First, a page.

To skies o'er Rome you soared on gaieties day.
On throne you sat and down you looked on man
As chattels herd on whom to rain your might.
Silver and gold and all of passion's meat
Belongs to you, the king of kings, you thought.
And javelin, swords and spears kept you safe.
You ate and drank and slept and cuddled soft,
And ruled the earth with thud of power's feet.
The nineteen mouths of Psyche's dragon opened,
And joy's relief did fatten through that feast.
You gazed with cruel sight the lion's rip
The hapless folk that took the name of God –
The god of Caesar, and not Caesar's crown.
In song and dance and repast of the touch,
Of tactile sense and fragrances of flowers,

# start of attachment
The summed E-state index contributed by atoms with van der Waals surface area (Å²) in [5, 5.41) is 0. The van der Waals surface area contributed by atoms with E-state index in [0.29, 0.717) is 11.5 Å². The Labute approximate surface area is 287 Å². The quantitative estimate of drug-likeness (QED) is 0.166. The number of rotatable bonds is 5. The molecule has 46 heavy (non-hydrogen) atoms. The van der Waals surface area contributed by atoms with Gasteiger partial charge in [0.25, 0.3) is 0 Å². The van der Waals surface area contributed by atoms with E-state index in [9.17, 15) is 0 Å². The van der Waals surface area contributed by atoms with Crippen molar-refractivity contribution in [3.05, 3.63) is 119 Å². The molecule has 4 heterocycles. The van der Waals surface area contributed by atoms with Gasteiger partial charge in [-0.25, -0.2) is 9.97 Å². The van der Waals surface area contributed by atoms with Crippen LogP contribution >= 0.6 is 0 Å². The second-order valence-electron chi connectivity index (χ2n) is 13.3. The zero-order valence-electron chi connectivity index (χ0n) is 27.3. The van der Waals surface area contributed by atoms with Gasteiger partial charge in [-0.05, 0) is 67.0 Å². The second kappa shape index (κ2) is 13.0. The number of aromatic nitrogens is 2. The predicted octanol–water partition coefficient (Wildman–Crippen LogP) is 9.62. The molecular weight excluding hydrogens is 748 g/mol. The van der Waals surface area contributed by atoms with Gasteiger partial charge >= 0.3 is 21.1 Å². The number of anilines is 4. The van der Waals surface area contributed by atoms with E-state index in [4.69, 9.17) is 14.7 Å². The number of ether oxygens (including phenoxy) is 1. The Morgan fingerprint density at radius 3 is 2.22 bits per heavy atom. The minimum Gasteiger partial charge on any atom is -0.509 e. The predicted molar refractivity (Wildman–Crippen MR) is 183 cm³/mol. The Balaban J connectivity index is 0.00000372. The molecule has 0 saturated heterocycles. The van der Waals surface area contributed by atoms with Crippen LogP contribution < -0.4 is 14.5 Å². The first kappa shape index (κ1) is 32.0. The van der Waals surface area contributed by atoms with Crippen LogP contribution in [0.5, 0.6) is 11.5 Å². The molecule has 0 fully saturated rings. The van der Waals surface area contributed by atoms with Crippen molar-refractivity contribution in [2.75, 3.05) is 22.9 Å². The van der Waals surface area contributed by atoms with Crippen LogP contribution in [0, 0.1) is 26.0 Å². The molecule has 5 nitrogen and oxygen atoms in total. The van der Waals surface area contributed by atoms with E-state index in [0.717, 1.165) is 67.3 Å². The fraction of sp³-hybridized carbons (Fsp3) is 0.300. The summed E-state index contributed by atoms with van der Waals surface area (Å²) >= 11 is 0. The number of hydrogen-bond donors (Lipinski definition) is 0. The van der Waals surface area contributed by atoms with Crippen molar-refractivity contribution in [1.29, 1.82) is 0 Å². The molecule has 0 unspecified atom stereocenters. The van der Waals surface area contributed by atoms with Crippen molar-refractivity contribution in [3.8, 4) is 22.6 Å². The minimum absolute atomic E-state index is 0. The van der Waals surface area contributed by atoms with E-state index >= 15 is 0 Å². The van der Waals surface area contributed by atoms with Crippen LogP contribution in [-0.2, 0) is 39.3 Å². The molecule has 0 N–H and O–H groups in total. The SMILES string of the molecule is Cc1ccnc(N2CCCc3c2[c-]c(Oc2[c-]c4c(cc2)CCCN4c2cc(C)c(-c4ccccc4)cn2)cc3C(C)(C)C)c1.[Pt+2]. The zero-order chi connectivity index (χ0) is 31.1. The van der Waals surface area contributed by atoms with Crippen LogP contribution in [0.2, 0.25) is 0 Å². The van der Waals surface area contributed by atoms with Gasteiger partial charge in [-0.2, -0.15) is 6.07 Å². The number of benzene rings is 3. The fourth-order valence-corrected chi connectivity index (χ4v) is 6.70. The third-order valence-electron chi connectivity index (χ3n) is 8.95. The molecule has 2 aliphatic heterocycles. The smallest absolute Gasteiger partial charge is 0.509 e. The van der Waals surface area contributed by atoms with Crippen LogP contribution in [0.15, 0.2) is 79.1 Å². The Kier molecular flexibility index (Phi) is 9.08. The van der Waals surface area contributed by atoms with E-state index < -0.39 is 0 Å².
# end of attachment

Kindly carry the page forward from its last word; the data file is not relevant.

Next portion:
In banquets regaling the rout of taste,
The majesty that robed Hadrian's throne,
Of Trojans and all Antinoüs in mirth,
Which earth aloft did hold as monarchy,
Brought heaven down, which gods all vied above.
Romans were chosen by the angel's law,
And slaves condemned to less than human ilk.
To grind and yoke and toil and sweat throughout,
To pamper Eden Augustus begot,
So Rome did think in vainglorious pride.
But forgot you the poet's wise dictum:
The path of glory leads but to the grave.